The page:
What is a Learning Healthcare System?

It is defined by the Institute of Medicine (IoM) as a system in which “science, informatics, incentives, and culture are aligned for continuous improvement and innovation, with best practices seamlessly embedded in the delivery process and new knowledge captured as an integral by-product of the delivery experience.”

Professor Friedman, Chair of the Department of Learning Health Sciences at the University of Michigan Medical School, describes a cycle with processes that are common to all Learning Health Systems:

Figure 1: Reproduced from Toward Complete & Sustainable Learning Systems, 2014: https://medicine.umich.edu/sites/default/files/2014_12_08-Friedman-IOM%20LHS.pdf

According to Professor Friedman, any Learning Healthcare System has three components:

  1. Afferent (Blue) side:
  • Assemble the data from various sources
  • Analyse the data by various means
  • Interpret the findings
  1. Efferent (Red) side:
  • Feeding findings back into the system in various formats
  • Changing practice
  1. Scale: Can be institutional, national, international

According to Paul Wallace, a Learning Healthcare System is a sociotechnical system. The blue/afferent side is made possible by recent technical innovations, but red/efferent side is an enormous interdisciplinary challenge incorporating behavioural psychology, communication science, implementation science, behavioural economics, policy science and organisational theory (Friedman, 2015).

Such systems can be based on any of the cyclical improvement approaches, such as Plan, Do, Study, Act, but they explicitly use technical and social approaches to learn and improve with every patient who is treated. We focus on behaviour change techniques as an effective mechanism to ensure that knowledge generated by Learning Healthcare Systems is fed back into the system to achieve change (the red side of the cycle).

Electronic Health Records provide a data source and a user interface to many Learning Healthcare Systems, but on their own, they do not represent the entire sociotechnical cycle outlined in Figure 1.

There is no single Learning Healthcare System; there are many manifestations, at different scales. It could be a department that tracks its patients’ outcomes in order to learn and improve its practice. It could be a provider that builds predictive models, from elements of its Electronic Health Records, which allow it to forecast demand and reallocate resources more effectively. It could be a national distributed network drawing millions of patient records from multiple providers, to assess the effectiveness of a particular treatment.

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 Why do we need Learning Healthcare Systems?

Modern medicine has brought significant advances in understanding human health, preventing and managing illnesses, and improving quality of life for patients. In large areas of medicine however, the complexity of the health condition and the heterogeneity of patient characteristics mean that experimental studies such as randomised controlled trials are too costly to conduct. When they are conducted, the exclusion criteria often make it difficult to generalise the results to real patients (Loder, Bunt et al. 2013).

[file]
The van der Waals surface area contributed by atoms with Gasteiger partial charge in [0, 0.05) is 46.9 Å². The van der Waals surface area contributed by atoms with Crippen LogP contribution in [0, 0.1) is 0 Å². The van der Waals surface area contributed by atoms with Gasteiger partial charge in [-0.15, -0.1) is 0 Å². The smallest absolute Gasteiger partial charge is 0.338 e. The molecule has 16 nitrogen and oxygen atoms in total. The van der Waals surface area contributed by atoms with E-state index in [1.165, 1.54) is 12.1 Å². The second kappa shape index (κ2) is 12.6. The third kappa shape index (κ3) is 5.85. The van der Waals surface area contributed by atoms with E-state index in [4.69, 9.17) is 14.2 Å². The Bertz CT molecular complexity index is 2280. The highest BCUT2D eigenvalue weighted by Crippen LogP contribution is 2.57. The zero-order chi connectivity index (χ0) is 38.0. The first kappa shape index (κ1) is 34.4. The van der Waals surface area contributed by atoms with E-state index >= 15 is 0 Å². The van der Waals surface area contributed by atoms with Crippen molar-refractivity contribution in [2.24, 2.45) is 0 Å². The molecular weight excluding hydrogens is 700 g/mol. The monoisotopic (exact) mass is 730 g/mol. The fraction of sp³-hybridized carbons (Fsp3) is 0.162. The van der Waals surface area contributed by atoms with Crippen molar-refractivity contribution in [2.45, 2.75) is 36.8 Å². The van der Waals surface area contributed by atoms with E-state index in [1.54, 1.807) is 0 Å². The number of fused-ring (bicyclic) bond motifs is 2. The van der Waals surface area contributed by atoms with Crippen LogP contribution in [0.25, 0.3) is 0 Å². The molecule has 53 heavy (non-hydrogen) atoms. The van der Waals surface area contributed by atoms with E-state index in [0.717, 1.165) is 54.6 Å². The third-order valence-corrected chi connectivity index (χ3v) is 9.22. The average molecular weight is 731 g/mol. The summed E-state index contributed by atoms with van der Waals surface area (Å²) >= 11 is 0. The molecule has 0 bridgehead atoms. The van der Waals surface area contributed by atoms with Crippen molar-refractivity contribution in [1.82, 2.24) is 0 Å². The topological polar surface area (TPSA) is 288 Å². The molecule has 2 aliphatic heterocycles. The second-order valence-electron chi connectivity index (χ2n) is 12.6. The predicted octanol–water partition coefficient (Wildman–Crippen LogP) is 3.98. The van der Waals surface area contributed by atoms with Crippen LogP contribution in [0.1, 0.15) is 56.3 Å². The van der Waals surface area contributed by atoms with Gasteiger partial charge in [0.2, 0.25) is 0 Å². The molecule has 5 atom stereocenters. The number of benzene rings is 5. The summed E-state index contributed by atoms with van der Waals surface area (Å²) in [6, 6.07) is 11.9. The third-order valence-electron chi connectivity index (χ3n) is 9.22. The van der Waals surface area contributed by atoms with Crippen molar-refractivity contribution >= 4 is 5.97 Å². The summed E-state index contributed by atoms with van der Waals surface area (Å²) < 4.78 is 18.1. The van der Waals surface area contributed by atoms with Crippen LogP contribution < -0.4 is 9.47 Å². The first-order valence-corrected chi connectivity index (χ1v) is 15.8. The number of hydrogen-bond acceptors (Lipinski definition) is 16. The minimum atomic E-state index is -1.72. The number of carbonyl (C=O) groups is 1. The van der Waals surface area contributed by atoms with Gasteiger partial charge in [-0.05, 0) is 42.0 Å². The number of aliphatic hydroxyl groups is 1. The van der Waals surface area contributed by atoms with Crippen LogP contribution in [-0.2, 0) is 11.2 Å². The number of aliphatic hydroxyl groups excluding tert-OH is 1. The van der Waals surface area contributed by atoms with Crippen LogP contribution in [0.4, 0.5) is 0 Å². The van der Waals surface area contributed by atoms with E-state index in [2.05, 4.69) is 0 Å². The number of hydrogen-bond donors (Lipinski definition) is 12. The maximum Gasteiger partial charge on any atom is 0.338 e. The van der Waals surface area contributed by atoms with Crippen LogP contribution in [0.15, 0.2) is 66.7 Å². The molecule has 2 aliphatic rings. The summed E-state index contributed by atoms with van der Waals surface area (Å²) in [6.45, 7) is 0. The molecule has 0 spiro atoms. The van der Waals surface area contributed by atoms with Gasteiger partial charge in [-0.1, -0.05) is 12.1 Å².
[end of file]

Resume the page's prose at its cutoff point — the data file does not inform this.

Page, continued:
Furthermore, the proliferation of new studies means that it is impossible for practitioners to keep abreast of the latest developments in all but the very narrowest of fields (Davidoff, Haynes et al. 1995). Even evidence-based medicine approaches, such as the development of systematic review methodologies (Sackett, Rosenberg et al. 1996) can only partially address this problem because of the volume and complexity of studies. The net result is that medical practice still relies on gut feeling and all of the associated biases (Matzen 2003Loder 2015)

In addition to the rapid expansion in the evidence base, health and care faces other challenges from growing and ageing populations, rising levels of chronic illness, constrained budgets, health inequalities, and the proliferation of high cost interventions that bring diminishing returns in terms of the health improvements that they provide. Improvements in productivity are urgently sought. Variations in practice, that cannot be justified, are increasingly seen as unacceptable, but healthcare organisations and clinicians often do not have the capability, opportunity or motivation to drive change, because of other pressures.

A Health Foundation report identified seven key success factors for promoting change at any level in the healthcare system (Allcock, Dormon et al. 2015). The report maps these factors onto eight other models of change dating back almost three decades. Many models of change have been developed and yet successful change remains an elusive goal, suggesting that at least one fundamentally new development will be required to improve the situation.

Figure 1: Seven success factors for change in the NHS (Reproduced from Allcock, Dormon et al. 2015)

There are at least three fundamental developments within sight and their realisation could enable Learning Healthcare Systems to facilitate more successful change within healthcare. These developments are:

  • Routine data collection and analytics
  • Outcomes measurement
  • Systematic behaviour change theory and techniques

Routinely collected data has long been used to improve healthcare. The factor that can now help to bring these developments to fruition within healthcare is the development of digital infrastructure. This can automate processes that were previously infeasible, apply enormous computational power and instantly link data recorded in distant geographies. To date, healthcare has been behind other industries in its use of data but the roll out of Electronic Health Records and recent development of standards suggest that this could change.

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